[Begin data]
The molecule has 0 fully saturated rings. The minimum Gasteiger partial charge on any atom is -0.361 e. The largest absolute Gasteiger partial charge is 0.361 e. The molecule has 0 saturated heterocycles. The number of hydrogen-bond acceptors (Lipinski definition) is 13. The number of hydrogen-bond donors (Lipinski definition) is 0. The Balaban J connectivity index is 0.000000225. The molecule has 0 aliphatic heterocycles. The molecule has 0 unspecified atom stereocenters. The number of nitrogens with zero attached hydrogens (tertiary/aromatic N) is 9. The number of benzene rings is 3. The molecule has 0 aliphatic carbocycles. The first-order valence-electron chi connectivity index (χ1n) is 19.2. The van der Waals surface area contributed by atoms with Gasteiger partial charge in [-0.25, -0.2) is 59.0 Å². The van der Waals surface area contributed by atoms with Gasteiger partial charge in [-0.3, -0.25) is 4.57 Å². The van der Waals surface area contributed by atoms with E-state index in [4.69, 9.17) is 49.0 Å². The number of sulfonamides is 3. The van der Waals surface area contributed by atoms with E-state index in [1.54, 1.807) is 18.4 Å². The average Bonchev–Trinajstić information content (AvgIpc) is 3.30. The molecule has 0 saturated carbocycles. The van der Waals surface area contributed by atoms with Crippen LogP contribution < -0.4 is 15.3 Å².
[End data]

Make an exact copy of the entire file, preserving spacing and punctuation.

The molecule has 0 fully saturated rings. The minimum Gasteiger partial charge on any atom is -0.361 e. The largest absolute Gasteiger partial charge is 0.361 e. The molecule has 0 saturated heterocycles. The number of hydrogen-bond acceptors (Lipinski definition) is 13. The number of hydrogen-bond donors (Lipinski definition) is 0. The Balaban J connectivity index is 0.000000225. The molecule has 0 aliphatic heterocycles. The molecule has 0 unspecified atom stereocenters. The number of nitrogens with zero attached hydrogens (tertiary/aromatic N) is 9. The number of benzene rings is 3. The molecule has 0 aliphatic carbocycles. The first-order valence-electron chi connectivity index (χ1n) is 19.2. The van der Waals surface area contributed by atoms with Gasteiger partial charge in [-0.25, -0.2) is 59.0 Å². The van der Waals surface area contributed by atoms with Gasteiger partial charge in [-0.3, -0.25) is 4.57 Å². The van der Waals surface area contributed by atoms with E-state index in [4.69, 9.17) is 49.0 Å². The number of sulfonamides is 3. The van der Waals surface area contributed by atoms with E-state index in [1.54, 1.807) is 18.4 Å². The average Bonchev–Trinajstić information content (AvgIpc) is 3.30. The molecule has 0 saturated carbocycles. The van der Waals surface area contributed by atoms with Crippen LogP contribution < -0.4 is 15.3 Å².